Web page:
AB - Infectious clone technologies allow the rational design of live attenuated viral vaccines with the possibility of vaccine-driven coexpression of immunomodulatory molecules for additional vaccine safety and efficacy. The latter could lead to novel strategies for vaccine protection against infectious diseases where traditional approaches have failed. Here we show for the flavivirus Murray Valley encephalitis virus (MVEV) that incorporation of the internal ribosome entry site (IRES) of Encephalomyocarditis virus between the capsid and prM genes strongly attenuated virulence and that the resulting bicistronic virus was both genetically stable and potently immunogenic. Furthermore, the novel bicistronic genome organization facilitated the generation of a recombinant virus carrying an beta interferon (IFN-β) gene. Given the importance of IFNs in limiting virus dissemination and in efficient induction of memory B and T cell antiviral immunity, we hypothesized that coexpression of the cytokine with the live vaccine might further increase virulence attenuation without loss of immunogenicity. We found that bicistronic mouse IFN-β coexpressing MVEV yielded high virus and IFN titers in cultured cells that do not respond to the coexpressed IFN. However, in IFN response-sufficient cell cultures and mice, the virus produced a self-limiting infection. Nevertheless, the attenuated virus triggered robust innate and adaptive immune responses evidenced by the induced expression of Mx proteins (used as a sensitive biomarker for measuring the type I IFN response) and the generation of neutralizing antibodies, respectively. IMPORTANCE The family Flaviviridae includes a number of important human pathogens, such as Dengue virus, Yellow fever virus, Japanese encephalitis virus, West Nile virus, and Hepatitis C virus. Flaviviruses infect large numbers of individuals on all continents. For example, as many as 100 million people are infected annually with Dengue virus, and 150 million people suffer a chronic infection with Hepatitis C virus. However, protective vaccines against dengue and hepatitis C are still missing, and improved vaccines against other flaviviral diseases are needed. The present study investigated the effects of a redesigned flaviviral genome and the coexpression of an antiviral protein (interferon) on virus replication, pathogenicity, and immunogenicity. Our findings may aid in the rational design of a new class of well-tolerated and safe vaccines.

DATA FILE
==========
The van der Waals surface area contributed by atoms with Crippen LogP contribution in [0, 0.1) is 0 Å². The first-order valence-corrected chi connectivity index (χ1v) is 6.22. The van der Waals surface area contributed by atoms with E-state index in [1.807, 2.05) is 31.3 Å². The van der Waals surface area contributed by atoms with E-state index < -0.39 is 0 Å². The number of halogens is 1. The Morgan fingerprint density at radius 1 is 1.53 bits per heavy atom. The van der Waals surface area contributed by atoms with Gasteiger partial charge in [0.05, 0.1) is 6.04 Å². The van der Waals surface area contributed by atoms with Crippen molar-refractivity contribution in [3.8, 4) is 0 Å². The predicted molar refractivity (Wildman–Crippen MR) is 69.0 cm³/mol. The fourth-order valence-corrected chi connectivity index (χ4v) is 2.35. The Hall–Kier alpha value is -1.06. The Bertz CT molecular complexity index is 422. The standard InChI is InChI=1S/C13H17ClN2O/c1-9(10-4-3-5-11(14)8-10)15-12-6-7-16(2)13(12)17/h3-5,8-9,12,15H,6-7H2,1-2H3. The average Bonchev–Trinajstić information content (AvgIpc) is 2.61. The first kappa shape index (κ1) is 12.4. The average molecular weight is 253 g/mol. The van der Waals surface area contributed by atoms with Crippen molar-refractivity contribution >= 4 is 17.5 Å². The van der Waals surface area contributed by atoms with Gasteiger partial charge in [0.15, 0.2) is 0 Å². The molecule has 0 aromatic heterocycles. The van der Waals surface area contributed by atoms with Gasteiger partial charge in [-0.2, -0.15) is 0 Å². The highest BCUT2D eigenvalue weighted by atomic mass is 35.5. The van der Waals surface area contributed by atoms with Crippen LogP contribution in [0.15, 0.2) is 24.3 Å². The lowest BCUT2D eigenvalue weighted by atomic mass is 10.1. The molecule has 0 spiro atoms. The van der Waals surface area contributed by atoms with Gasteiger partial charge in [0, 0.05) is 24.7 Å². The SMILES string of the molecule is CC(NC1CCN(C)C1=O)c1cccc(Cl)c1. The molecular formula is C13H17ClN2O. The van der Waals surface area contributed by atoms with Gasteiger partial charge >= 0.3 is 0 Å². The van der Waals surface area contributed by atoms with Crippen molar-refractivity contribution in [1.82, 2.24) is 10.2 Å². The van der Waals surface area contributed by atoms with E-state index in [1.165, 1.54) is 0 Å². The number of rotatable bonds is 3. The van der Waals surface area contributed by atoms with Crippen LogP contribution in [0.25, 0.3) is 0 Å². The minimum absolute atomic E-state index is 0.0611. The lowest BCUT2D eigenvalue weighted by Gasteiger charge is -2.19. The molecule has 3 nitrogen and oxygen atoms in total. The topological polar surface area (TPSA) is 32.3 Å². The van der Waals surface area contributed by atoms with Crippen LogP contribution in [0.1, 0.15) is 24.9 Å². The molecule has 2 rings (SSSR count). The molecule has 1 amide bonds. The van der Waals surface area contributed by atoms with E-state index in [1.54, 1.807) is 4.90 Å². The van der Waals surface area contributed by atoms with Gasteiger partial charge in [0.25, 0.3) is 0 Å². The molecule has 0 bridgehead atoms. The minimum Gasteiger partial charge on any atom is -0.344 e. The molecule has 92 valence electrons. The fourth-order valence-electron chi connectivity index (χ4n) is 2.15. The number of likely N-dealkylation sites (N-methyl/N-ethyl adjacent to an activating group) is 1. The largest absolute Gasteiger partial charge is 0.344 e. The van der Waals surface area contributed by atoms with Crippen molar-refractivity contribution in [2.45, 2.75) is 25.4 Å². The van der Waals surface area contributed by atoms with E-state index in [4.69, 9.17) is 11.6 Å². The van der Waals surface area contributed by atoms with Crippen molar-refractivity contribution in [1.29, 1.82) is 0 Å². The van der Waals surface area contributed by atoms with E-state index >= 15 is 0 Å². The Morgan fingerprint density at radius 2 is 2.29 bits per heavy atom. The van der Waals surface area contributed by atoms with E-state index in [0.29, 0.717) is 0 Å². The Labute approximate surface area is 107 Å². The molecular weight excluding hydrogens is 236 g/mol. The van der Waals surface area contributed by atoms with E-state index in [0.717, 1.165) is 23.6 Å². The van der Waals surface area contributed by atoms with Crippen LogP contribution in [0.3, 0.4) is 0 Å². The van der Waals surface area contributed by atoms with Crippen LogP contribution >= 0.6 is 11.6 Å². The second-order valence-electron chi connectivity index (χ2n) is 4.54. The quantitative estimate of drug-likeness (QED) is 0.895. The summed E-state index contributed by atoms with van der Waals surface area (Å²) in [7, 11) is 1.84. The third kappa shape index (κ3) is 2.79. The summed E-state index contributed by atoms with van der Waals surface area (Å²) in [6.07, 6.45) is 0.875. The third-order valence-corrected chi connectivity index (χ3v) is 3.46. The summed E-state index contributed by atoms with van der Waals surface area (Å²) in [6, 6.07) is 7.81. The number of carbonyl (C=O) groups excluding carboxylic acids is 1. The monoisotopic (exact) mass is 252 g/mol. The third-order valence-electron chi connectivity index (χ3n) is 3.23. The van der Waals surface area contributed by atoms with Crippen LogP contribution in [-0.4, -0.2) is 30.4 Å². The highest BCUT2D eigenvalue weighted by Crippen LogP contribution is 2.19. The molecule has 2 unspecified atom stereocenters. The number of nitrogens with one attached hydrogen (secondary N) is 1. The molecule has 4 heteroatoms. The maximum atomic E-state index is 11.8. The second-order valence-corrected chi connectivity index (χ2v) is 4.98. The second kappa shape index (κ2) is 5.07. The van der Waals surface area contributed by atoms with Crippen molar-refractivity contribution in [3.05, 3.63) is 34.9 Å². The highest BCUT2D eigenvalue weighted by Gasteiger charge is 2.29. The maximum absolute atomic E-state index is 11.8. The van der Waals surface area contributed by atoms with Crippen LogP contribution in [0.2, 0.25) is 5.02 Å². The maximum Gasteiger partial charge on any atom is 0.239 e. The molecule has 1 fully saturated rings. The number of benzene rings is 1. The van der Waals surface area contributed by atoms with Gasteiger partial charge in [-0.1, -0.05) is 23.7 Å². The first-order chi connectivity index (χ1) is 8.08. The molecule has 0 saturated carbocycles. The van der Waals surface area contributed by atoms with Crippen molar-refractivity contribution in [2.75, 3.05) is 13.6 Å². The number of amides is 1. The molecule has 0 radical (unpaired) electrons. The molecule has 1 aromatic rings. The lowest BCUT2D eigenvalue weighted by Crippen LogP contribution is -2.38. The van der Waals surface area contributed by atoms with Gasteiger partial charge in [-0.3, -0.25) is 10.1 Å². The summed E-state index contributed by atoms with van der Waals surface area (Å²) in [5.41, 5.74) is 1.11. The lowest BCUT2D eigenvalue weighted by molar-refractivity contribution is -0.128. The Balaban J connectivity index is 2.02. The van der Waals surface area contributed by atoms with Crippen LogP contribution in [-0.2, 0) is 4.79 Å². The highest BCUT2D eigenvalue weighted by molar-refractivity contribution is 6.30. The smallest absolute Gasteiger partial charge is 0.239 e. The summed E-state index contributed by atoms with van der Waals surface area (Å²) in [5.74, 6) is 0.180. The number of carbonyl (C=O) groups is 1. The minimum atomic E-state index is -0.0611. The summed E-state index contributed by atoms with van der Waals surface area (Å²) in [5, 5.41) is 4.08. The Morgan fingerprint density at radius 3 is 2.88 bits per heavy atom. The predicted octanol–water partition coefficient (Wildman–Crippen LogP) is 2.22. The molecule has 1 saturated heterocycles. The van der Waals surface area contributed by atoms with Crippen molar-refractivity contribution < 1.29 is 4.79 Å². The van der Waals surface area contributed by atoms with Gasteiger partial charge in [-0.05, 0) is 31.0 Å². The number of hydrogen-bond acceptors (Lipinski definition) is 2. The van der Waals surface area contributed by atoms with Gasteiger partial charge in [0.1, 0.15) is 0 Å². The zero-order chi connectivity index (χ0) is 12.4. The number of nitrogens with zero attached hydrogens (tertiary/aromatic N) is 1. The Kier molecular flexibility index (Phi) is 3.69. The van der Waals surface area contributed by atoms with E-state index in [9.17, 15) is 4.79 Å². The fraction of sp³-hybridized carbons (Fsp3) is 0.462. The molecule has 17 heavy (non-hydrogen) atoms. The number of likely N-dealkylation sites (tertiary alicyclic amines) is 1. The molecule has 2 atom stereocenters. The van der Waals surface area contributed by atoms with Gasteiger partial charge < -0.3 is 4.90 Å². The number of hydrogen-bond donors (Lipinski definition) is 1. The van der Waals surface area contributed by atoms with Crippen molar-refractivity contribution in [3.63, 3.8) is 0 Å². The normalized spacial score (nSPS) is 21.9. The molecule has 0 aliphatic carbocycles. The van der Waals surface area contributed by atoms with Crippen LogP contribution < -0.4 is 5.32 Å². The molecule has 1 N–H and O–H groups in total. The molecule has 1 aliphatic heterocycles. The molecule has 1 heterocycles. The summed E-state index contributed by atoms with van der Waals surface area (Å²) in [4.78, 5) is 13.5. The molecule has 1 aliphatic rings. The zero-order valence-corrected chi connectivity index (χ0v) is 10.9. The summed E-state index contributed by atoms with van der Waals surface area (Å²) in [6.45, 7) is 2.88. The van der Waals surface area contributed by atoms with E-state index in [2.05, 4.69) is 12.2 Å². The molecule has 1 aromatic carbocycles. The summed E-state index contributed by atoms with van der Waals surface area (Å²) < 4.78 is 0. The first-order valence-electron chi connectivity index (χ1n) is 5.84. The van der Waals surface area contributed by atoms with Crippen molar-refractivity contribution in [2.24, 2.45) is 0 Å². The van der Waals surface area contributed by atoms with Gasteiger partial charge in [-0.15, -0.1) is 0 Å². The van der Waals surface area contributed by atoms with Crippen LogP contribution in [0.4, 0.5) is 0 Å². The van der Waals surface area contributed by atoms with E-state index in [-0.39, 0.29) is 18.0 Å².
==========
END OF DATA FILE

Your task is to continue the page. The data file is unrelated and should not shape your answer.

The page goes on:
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KW - Antibodies, Neutralizing/immunology

KW - Cercopithecus aethiops

KW - Cloning, Molecular/methods

KW - DNA Primers/genetics

KW - Encephalitis Virus, Murray Valley/genetics

KW - Encephalomyocarditis virus/genetics

KW - Genetic Engineering/methods

KW - Immunity, Cellular/immunology

KW - Immunohistochemistry

KW - Interferon-beta/metabolism

KW - Kaplan-Meier Estimate

KW - Mice

KW - Mice, Inbred C57BL

KW - Myxovirus Resistance Proteins/immunology

KW - Reverse Transcriptase Polymerase Chain Reaction

KW - Ribosomes/genetics

KW - Vaccines, Synthetic/genetics

KW - Vero Cells

KW - Viral Vaccines/biosynthesis